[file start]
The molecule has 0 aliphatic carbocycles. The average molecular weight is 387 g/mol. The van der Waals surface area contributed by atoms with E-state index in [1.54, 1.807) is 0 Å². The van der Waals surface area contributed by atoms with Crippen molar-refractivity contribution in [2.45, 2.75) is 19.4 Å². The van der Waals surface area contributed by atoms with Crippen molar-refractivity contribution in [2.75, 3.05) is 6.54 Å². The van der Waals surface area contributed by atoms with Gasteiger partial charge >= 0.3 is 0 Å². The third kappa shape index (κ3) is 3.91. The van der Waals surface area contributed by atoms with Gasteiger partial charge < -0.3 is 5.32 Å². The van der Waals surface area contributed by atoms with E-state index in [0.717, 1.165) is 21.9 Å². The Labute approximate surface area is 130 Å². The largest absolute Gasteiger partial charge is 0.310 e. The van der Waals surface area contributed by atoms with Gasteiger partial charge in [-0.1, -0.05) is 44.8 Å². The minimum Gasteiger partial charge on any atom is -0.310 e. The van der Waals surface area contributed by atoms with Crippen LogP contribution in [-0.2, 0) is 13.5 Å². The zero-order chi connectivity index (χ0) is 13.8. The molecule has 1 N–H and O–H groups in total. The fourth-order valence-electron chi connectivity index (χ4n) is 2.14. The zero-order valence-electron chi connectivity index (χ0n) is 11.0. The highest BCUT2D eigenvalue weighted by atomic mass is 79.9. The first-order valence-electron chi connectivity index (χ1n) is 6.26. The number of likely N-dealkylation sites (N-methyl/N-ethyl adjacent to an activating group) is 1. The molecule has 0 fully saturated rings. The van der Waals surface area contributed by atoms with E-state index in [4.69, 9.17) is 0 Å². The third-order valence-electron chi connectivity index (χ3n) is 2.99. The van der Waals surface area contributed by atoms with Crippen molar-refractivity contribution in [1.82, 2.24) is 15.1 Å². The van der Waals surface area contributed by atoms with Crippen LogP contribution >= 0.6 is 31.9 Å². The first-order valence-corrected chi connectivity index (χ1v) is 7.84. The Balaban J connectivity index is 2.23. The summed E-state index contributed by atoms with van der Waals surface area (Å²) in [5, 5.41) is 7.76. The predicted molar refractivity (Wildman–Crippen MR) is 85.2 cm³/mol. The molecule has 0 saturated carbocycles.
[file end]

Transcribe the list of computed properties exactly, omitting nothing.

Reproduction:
The molecule has 0 aliphatic carbocycles. The average molecular weight is 387 g/mol. The van der Waals surface area contributed by atoms with E-state index in [1.54, 1.807) is 0 Å². The van der Waals surface area contributed by atoms with Crippen molar-refractivity contribution in [2.45, 2.75) is 19.4 Å². The van der Waals surface area contributed by atoms with Crippen molar-refractivity contribution in [2.75, 3.05) is 6.54 Å². The van der Waals surface area contributed by atoms with Gasteiger partial charge >= 0.3 is 0 Å². The third kappa shape index (κ3) is 3.91. The van der Waals surface area contributed by atoms with Gasteiger partial charge < -0.3 is 5.32 Å². The van der Waals surface area contributed by atoms with E-state index in [0.717, 1.165) is 21.9 Å². The Labute approximate surface area is 130 Å². The largest absolute Gasteiger partial charge is 0.310 e. The van der Waals surface area contributed by atoms with Gasteiger partial charge in [-0.1, -0.05) is 44.8 Å². The minimum Gasteiger partial charge on any atom is -0.310 e. The van der Waals surface area contributed by atoms with Crippen LogP contribution in [-0.2, 0) is 13.5 Å². The zero-order chi connectivity index (χ0) is 13.8. The molecule has 1 N–H and O–H groups in total. The fourth-order valence-electron chi connectivity index (χ4n) is 2.14. The zero-order valence-electron chi connectivity index (χ0n) is 11.0. The highest BCUT2D eigenvalue weighted by atomic mass is 79.9. The first-order valence-electron chi connectivity index (χ1n) is 6.26. The number of likely N-dealkylation sites (N-methyl/N-ethyl adjacent to an activating group) is 1. The molecule has 0 fully saturated rings. The van der Waals surface area contributed by atoms with E-state index in [4.69, 9.17) is 0 Å². The third-order valence-electron chi connectivity index (χ3n) is 2.99. The van der Waals surface area contributed by atoms with Crippen molar-refractivity contribution in [1.82, 2.24) is 15.1 Å². The van der Waals surface area contributed by atoms with Crippen LogP contribution >= 0.6 is 31.9 Å². The first-order valence-corrected chi connectivity index (χ1v) is 7.84. The Balaban J connectivity index is 2.23. The summed E-state index contributed by atoms with van der Waals surface area (Å²) in [5, 5.41) is 7.76. The predicted molar refractivity (Wildman–Crippen MR) is 85.2 cm³/mol. The molecule has 0 saturated carbocycles.